The many statisticians at UNC, Merck, and the NCI have combined their strength and expertise to guide several research projects and software development activities for the past 14 years, and we envision many more years of successful collaboration to come.

    What are the major benefits coming from the collaboration that would not have otherwise happened?

    One of the major benefits of this collaboration has been exposure to important applied statistical research problems arising from real-world issues faced by industry and government agencies that we might not have been exposed to in a university environment. Just a few of the problems addressed to date include innovative design issues in clinical trials, development of statistical methods for treatment crossover during a trial, complex missing data problems, adaptive designs with complex schemes, biomarker studies, incorporation of historical data into the design and analysis of clinical trials, and meta-analysis and network meta-analysis.

    The collaboration has not only led to new methodological ideas—both theoretical and applied—and many novel statistical publications, but has also enabled us to make an impact on the field from both industry and regulatory perspectives. An excellent example of this impact is what is now becoming a standard use of the power prior in both industry and among regulators for the incorporation of historical data into the design and analysis of clinical trials.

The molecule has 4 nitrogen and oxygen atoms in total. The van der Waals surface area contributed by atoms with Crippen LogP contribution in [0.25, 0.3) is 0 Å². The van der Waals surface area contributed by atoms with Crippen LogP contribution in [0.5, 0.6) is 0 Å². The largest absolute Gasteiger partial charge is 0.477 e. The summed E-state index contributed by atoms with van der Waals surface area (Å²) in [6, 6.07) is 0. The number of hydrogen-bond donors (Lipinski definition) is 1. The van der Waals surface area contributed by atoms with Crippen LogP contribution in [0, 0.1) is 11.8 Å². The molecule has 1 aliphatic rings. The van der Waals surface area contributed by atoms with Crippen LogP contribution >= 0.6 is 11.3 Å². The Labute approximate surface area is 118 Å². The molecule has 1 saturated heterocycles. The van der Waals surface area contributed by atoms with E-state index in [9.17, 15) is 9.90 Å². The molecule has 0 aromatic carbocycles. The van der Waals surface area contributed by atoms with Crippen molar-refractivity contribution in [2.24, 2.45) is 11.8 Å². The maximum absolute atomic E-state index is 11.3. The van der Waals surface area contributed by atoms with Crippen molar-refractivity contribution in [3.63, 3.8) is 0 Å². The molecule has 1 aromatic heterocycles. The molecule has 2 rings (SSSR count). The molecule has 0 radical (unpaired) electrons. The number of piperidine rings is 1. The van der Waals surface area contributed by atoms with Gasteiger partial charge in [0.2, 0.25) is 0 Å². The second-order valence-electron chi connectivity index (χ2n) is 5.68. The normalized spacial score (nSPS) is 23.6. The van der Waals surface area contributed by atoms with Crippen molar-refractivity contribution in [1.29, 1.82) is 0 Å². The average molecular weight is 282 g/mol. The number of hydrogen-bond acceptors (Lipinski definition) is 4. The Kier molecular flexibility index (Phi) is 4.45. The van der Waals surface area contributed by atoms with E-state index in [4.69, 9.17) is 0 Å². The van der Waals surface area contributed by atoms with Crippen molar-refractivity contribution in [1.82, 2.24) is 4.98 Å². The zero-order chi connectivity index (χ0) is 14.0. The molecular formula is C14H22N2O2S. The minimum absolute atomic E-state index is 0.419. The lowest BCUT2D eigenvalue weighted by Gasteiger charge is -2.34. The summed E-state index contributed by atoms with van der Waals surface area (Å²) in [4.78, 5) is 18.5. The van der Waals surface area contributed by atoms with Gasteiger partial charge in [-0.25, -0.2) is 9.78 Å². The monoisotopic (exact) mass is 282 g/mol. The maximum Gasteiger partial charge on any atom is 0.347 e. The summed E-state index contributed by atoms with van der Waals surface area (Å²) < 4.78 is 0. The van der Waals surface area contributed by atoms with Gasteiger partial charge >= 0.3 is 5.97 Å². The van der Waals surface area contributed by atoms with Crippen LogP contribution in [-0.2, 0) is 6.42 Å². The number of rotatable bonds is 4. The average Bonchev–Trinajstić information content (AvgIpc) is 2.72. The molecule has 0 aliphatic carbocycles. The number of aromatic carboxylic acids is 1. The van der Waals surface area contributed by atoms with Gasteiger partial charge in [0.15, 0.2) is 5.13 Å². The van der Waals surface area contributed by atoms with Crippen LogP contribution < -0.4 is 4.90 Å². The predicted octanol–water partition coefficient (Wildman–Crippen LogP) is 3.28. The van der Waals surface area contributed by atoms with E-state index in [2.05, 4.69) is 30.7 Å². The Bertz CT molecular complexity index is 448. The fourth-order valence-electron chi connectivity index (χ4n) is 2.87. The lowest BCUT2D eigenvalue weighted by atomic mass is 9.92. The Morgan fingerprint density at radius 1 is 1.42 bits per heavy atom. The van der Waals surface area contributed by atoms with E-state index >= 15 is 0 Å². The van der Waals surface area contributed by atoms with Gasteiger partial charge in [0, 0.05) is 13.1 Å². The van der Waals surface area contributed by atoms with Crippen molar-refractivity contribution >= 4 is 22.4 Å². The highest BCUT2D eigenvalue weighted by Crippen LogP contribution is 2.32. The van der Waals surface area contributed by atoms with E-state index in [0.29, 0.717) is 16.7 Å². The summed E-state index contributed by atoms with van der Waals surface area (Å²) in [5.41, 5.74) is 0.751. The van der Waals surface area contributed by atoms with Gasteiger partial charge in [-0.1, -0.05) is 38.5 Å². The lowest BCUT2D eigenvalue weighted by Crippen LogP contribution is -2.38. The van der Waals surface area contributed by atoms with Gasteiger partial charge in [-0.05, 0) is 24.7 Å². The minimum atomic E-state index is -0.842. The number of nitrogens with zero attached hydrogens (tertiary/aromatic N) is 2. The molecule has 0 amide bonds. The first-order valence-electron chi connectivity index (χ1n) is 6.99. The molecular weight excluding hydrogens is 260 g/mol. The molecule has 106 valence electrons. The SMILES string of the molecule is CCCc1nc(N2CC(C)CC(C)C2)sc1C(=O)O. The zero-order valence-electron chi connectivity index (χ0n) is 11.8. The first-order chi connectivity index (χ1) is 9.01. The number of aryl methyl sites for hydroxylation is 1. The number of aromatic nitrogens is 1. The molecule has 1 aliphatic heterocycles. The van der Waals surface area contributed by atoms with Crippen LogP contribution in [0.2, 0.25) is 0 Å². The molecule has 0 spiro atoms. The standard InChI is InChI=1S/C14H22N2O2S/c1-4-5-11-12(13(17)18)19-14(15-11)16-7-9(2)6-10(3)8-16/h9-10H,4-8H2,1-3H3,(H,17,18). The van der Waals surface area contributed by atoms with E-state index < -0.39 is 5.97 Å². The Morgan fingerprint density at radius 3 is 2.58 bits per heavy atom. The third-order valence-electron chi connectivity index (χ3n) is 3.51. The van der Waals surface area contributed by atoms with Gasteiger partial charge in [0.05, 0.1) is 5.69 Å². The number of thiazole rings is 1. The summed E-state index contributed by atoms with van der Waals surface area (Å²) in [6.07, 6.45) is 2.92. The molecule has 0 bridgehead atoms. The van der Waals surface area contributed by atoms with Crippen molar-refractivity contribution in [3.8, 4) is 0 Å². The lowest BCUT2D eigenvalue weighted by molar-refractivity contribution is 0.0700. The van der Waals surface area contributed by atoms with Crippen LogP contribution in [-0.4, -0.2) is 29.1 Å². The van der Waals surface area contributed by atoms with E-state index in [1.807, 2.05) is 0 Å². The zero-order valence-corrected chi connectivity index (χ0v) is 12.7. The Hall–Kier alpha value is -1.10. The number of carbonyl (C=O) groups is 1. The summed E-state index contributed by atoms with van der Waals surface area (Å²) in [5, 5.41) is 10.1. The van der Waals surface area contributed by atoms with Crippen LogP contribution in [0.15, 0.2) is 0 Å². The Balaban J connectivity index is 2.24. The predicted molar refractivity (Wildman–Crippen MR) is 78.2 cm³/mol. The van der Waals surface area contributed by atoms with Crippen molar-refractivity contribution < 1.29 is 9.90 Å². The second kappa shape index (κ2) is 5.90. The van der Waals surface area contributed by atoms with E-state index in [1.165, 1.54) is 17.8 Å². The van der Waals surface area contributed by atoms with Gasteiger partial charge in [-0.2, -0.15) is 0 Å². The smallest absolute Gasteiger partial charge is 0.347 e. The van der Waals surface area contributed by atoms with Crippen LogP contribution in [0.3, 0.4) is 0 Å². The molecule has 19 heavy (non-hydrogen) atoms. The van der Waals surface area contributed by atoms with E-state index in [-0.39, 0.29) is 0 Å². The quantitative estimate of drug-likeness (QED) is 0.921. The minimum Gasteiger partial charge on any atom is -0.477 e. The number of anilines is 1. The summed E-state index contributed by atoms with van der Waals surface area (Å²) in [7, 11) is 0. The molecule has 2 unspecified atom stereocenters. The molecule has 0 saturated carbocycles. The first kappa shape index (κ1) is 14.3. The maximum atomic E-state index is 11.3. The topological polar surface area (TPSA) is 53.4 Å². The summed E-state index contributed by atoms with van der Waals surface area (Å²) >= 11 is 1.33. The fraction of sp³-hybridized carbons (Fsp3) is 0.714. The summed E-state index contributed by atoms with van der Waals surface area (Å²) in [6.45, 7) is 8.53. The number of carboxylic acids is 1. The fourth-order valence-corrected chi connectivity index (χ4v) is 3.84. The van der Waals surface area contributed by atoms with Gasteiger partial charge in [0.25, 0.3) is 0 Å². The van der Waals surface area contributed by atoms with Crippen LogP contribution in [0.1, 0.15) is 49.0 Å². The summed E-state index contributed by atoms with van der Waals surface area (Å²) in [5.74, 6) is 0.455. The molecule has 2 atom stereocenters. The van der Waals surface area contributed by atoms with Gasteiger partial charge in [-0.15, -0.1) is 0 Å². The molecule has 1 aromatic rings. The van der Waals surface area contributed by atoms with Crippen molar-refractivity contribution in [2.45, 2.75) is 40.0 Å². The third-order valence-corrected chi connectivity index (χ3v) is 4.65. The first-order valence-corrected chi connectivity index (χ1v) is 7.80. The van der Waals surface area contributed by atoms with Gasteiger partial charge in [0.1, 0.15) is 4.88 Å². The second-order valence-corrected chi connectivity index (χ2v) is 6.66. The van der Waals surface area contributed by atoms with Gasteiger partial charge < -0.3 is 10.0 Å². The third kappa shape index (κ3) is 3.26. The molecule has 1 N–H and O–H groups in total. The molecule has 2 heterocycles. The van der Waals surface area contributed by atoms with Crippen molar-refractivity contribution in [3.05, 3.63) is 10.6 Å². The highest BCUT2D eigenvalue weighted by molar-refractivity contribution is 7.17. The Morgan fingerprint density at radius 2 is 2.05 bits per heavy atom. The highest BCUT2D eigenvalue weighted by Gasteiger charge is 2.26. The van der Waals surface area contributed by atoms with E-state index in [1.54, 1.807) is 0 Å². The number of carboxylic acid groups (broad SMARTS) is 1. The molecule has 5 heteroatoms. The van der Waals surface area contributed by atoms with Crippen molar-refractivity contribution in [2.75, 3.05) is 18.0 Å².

What have been the most rewarding and most challenging aspects of the collaboration?

    The most rewarding aspects have been meeting new applied researchers outside of academia and being exposed to and solving the important applied statistical research problems they bring to the collaboration that make an impact in practice. Impact is the key motivating element for statistical researchers, and these collaborations have greatly facilitated and influenced impact in the field and in statistical practice.

    Some of the most challenging aspects have been the ability to find suitable partnerships when the end goal is to carry out applied statistical methodological work for advancing the field and statistical practice. Not every partnership has this as their primary mission for various reasons, including staff, resources, time, and size. Another challenging aspect has been the ability to secure government funding and identify government researchers with an interest in becoming part of the collaborative team. Their direct input on important research problems we face in clinical trials and related areas has been valuable to the collaboration.

    What advice would you give to individuals and organizations looking to be more collaborative?

    Be more vocal and reach out to one another to form collaborative teams in which each member brings a unique skill set to the table. Such teams can be powerful and impactful from a statistical research perspective. Also, encourage leaders in the field to advocate for and support such collaborations with their co-workers and provide appropriate resources to make such collaborations thrive, be sustainable, and be fruitful.